|Cooper, William - Rodney|
|Mustafa, Tariq - Washington State University|
|Munyaneza, Joseph - Joe|
Submitted to: Annals of the Entomological Society of America
Publication Type: Peer Reviewed Journal
Publication Acceptance Date: 12/9/2014
Publication Date: 3/30/2015
Publication URL: http://handle.nal.usda.gov/10113/60612
Citation: Cooper, W.R., Swisher, K.D., Garczynski, S.F., Mustafa, T., Munyaneza, J.E., Horton, D.R. 2015. Wolbachia infection differs among divergent mitochondrial haplotypes of Bactericera cockerelli (Hemiptera: Triozidae). Annals of the Entomological Society of America. 108(2):137-145.
Interpretive Summary: Potato psyllid is a key pest of potato that transmits the pathogen associated with zebra chip disease. Several distinct variants of the potato psyllid, referred to as the western, central, northwestern, and south western haplotypes, have been identified in the United States. Although the northwestern haplotype is predominant in the Pacific Northwest, all four haplotypes seasonally exist in this region. Researchers at the USDA ARS in Wapato, Wa found that the central and western haplotypes both harbor a bacterial symbiont called Wolbachia that limits the ability for them to produce offspring with psyllids of the northwestern and southwestern haplotype. This finding suggest the gene flow among potato psyllid haplotypes is limited by respective differences in the presence or absence of Wolbachia. Results of our study will help researchers model psyllid population dynamics, predict which psyllid haplotypes pose the greatest threat to potato production, and develop area-wide management strategies for the potato psyllid and zebra chip disease.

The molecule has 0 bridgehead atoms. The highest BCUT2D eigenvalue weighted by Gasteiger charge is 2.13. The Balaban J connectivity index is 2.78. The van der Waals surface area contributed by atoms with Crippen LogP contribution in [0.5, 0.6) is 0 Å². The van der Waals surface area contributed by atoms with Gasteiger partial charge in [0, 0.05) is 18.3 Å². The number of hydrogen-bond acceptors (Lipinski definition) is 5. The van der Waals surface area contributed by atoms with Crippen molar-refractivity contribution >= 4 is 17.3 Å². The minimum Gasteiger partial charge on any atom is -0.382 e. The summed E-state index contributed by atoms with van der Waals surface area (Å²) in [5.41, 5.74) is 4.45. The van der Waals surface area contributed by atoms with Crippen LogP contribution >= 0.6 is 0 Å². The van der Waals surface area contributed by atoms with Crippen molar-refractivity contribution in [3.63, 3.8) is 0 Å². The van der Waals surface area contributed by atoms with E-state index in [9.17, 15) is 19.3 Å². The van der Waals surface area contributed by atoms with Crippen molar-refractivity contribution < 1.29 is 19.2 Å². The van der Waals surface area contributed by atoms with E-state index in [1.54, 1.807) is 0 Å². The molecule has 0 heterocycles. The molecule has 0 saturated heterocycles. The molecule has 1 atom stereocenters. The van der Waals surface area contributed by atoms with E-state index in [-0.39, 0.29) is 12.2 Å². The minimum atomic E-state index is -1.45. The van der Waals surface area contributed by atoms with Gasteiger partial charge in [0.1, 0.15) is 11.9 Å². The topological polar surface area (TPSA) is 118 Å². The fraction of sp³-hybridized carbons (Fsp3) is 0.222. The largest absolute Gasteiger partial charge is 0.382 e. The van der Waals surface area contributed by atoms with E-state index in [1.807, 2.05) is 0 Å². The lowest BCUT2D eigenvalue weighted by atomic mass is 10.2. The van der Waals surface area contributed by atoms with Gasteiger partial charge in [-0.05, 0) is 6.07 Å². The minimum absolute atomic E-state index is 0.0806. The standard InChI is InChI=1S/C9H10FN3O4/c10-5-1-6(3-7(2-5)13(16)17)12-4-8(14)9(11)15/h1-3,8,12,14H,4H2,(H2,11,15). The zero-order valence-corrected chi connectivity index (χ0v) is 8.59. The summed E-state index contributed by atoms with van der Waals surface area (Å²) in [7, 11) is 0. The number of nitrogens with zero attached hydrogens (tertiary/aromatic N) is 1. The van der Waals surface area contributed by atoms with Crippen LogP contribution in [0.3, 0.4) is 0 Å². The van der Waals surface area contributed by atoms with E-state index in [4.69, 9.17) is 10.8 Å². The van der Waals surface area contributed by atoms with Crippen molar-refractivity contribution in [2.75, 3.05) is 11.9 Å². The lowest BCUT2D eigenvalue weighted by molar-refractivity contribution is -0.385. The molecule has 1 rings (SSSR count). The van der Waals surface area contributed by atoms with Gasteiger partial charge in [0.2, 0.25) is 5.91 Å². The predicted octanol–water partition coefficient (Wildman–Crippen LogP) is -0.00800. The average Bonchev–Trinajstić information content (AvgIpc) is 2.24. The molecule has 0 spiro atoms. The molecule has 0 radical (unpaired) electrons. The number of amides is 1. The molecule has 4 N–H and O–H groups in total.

Technical Abstract: Four mitochondrial (cytrochrome oxidase I) haplotypes of the potato psyllid, Bactericera cockerelli (S'ulc) (Hemiptera: Triozidae), have been identified in North America: western, central, northwestern,and southwestern. A recent study found that females of the northwestern haplotype mated by males of the western or central haplotypes failed to produce viable eggs. Our goal was to determine whether these patterns in reproductive incompatibility are associated with differences among haplotypes in the presence of cytoplasmic incompatibility-inducing bacteria, Wolbachia or Cardinium. Polymerase chain reaction (PCR) revealed that psyllids of the western and central haplotypes were both simultaneously infected with two strains ofWolbachia, butWolbachia was not detected in psyllids of the northwestern haplotype. PCR using archived DNA from field-collected psyllids confirmed patterns in Wolbachia infection among the western, central, and northwestern haplotypes, and also indicated thatWolbachia was not detectable in psyllids of the southwestern haplotype, which were not available for the mating studies. Cardinium was not detected in psyllids regardless of haplotype. These results provide evidence that differences in Wolbachia infection may be the cause of cytoplasmic incompatibilities among sympatric yet biologically distinct populations of B. cockerelli that have highly divergent mitochondrial haplotypes. This knowledge will improve the interpretation of studies to assess interactions and biological differences among B. cockerelli haplotypes.